Business Protection Insurance

Business protection insurance is an invaluable form of insurance for businesses, especially small businesses. Insurance companies offer insurance that is specifically designed for businesses. Business protection insurance can be divided into four key areas: business loan protection, key man insurance, relevant life cover and shareholder protection.


Each of these covers a different business risk, so it is important to understand what each policy covers, and to assess what is right for your business.


Business Loan Protection

Business loan protection cover can be taken out by a business so that it can repay any money that is owed if there is a critical illness or death of an important person within the company. This could help to prevent the business from falling into debt or even closing down.

For example, if there is a Directors Loan Account within a company, this has to be paid off in the event of the death of a director1, and business loan protection can be used to ensure that there would always be sufficient funds to do this.


Key Man Insurance

Key Man Insurance will protect your business in the event of losing an important member of staff, through death or long-term illness. This can cause a considerable amount of financial damage. According to a study from L&G, nearly half of new businesses would likely shut down if a key member of staff became critically ill or passed away2.

This is important, as the future of most companies is intrinsically linked to a handful of important individuals who run the company, especially if the person makes the deals and handles contracts with clients.


Relevant Life Cover

Relevant Life Cover is ideal for key members of staff, such as CEOs, senior executives and company directors. This is an assurance plan that will pay out a lump sum of money to the person’s loved ones. It is worth noting that some of these plans only last for five or ten years, so you may need to renew the plan further down the line.

This policy is fairly similar to Life Insurance, but it is much more tax efficient. It can also benefit employees, as well as the person’s immediate family. It is tax efficient because it is classed as an allowable business expense, as it is paid for by the company rather than the employee. It is also tax deductible, and it won’t count towards any other pension allowances that the person may receive3. This means that it is a very financially rewarding plan for both the employee and the employer.

The business can guarantee that the money will go to the family of the employee, as the policy will be written in trust. This is a legal document that will clearly state where the money should be paid to. The amount will also be tax-free.


Shareholder Protection

Shareholder protection insurance will help to look after your business if a shareholder becomes critically ill or dies. If this happens, the Shareholder Protection policy will pay out a sum of money to the company owners, which is then used by the owners to buy out the deceased shareholder’s interest in the business4. This makes it easier for business owners to retain full control of their business in the event of illness or death of a key shareholder, and it can also prevent the business from closing down or going into debt.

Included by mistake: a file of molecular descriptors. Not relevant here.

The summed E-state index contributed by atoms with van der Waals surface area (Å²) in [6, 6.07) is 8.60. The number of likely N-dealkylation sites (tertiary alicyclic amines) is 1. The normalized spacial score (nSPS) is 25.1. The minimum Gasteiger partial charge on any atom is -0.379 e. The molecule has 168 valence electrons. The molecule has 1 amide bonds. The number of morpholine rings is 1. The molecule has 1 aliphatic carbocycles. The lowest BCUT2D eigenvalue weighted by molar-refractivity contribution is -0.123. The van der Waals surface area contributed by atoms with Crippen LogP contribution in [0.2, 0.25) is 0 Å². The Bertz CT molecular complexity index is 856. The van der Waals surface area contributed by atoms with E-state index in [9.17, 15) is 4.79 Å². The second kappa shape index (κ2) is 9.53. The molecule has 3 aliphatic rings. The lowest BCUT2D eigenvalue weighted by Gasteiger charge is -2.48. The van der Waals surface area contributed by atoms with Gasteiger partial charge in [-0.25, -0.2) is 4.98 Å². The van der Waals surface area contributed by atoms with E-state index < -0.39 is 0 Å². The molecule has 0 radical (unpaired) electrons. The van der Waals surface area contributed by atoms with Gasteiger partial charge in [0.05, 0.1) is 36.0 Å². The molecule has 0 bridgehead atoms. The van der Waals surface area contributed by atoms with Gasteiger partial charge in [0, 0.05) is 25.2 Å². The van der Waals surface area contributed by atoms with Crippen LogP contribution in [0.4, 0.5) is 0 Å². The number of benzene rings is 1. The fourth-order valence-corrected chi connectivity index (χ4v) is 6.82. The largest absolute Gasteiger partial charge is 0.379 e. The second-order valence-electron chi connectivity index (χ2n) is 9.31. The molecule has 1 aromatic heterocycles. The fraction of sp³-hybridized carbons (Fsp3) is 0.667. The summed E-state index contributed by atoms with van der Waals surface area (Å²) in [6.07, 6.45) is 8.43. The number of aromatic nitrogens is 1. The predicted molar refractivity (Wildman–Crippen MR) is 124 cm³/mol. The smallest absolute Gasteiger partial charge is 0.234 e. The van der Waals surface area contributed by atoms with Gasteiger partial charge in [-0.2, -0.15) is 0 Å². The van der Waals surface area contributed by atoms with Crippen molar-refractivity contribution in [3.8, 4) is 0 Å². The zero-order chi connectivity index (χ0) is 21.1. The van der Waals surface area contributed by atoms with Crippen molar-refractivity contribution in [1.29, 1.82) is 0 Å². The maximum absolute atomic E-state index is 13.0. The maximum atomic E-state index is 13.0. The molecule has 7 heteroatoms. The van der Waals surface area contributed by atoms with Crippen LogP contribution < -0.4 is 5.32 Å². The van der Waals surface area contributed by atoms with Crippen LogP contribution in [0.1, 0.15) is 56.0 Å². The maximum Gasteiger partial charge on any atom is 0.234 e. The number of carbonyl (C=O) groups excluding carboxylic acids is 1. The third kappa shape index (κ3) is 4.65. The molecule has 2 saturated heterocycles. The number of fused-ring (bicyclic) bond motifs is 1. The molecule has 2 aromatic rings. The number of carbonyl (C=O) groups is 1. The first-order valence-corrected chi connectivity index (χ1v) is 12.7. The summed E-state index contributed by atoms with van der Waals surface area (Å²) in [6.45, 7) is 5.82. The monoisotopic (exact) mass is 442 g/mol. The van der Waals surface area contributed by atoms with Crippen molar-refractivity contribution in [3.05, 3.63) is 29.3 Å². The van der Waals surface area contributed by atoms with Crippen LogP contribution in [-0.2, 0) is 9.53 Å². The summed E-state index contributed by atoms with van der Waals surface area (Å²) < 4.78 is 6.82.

If you do not get Shareholder Protection and a major shareholder passes away, it is possible that their part of the business will be given to their immediate family. This isn’t an issue if the family is happy to work alongside the business, but it could cause lots of problems, as owners could lose control of their business if the shares are sold to a third party, and the company could even be taken over by the family.

A Shareholder Protection policy can help to prevent this, making sure that the business stays in the hands of the business owner.


How Shareholder Protection Works

Imagine that you have set up a business with two old colleagues. After a few years, the business is doing well and so you all leave your old jobs to focus on your new business. A few more years pass and the business is doing very well, but then unexpectedly, one of the other business partners passes away. His shares in the company go to his children who know little about business, and so they quickly decide to sell the shares for a lump sum of money.

Ideally, the business would be able to buy the shares back, so that the remaining owners have full control of the business, but it is possible that the shares will be too expensive for the business to buy without putting itself under financial pressure.

This scenario could even result in the family selling the shares to a more successful rival business who can afford to pay for them, which could result in the eventual closure of the business. Thankfully a Shareholder Protection Plan would ensure that this doesn’t happen, as it would provide a lump sum to help pay for the shares in the business, in the event of illness or death.

The plan guarantees that the remaining owners and partners remain in control of the shares and the company, as well as ensuring that the family of the deceased is financially compensated. This benefits everyone who is involved, and it ensures the protection of the business.

This would help to prevent any further disruption to the business. It can be very difficult for both the family and the owners to go through such a loss, and the last thing needed at that time is a financial disruption for either party. A Shareholder Protection policy can ensure that the business can continue to run smoothly no matter what happens.

1 Business Loan Protection 
2 Half of SME's 'Would Not Survive The Loss Of A Key Employee" 
3 Save Tax With A Relevant Life Policy 
4 What Is Shareholder Protection Insurance?